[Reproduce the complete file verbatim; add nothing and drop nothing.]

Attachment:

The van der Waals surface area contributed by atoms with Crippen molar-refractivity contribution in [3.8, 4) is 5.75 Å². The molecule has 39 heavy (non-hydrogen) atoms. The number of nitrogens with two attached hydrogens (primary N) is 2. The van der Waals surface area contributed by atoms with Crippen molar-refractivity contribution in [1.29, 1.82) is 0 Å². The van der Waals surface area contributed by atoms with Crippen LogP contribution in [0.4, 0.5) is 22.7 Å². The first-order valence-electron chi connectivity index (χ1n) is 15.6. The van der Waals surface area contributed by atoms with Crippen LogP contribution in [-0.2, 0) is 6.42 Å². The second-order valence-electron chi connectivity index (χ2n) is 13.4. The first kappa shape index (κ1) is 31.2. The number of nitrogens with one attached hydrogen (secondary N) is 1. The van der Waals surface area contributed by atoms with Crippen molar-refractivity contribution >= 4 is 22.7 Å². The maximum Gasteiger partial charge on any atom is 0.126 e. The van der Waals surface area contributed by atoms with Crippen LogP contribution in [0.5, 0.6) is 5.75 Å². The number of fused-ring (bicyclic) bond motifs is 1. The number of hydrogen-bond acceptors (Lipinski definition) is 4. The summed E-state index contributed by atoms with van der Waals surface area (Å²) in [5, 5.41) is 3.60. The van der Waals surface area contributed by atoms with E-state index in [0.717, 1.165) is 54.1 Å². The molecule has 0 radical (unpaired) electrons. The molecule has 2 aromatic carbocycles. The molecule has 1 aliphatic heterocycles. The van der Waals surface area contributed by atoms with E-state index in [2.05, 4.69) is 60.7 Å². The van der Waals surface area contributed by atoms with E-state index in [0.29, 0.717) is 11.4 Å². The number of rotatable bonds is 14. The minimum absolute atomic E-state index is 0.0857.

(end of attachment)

The van der Waals surface area contributed by atoms with Crippen molar-refractivity contribution in [3.8, 4) is 5.75 Å². The molecule has 39 heavy (non-hydrogen) atoms. The number of nitrogens with two attached hydrogens (primary N) is 2. The van der Waals surface area contributed by atoms with Crippen molar-refractivity contribution in [1.29, 1.82) is 0 Å². The van der Waals surface area contributed by atoms with Crippen LogP contribution in [0.4, 0.5) is 22.7 Å². The first-order valence-electron chi connectivity index (χ1n) is 15.6. The van der Waals surface area contributed by atoms with Crippen LogP contribution in [-0.2, 0) is 6.42 Å². The second-order valence-electron chi connectivity index (χ2n) is 13.4. The first kappa shape index (κ1) is 31.2. The number of nitrogens with one attached hydrogen (secondary N) is 1. The van der Waals surface area contributed by atoms with Crippen molar-refractivity contribution >= 4 is 22.7 Å². The maximum Gasteiger partial charge on any atom is 0.126 e. The van der Waals surface area contributed by atoms with Crippen LogP contribution in [0.5, 0.6) is 5.75 Å². The number of fused-ring (bicyclic) bond motifs is 1. The number of hydrogen-bond acceptors (Lipinski definition) is 4. The summed E-state index contributed by atoms with van der Waals surface area (Å²) in [5, 5.41) is 3.60. The van der Waals surface area contributed by atoms with E-state index in [0.717, 1.165) is 54.1 Å². The molecule has 0 radical (unpaired) electrons. The molecule has 2 aromatic carbocycles. The molecule has 1 aliphatic heterocycles. The van der Waals surface area contributed by atoms with E-state index in [2.05, 4.69) is 60.7 Å². The van der Waals surface area contributed by atoms with E-state index in [0.29, 0.717) is 11.4 Å². The number of rotatable bonds is 14. The minimum absolute atomic E-state index is 0.0857.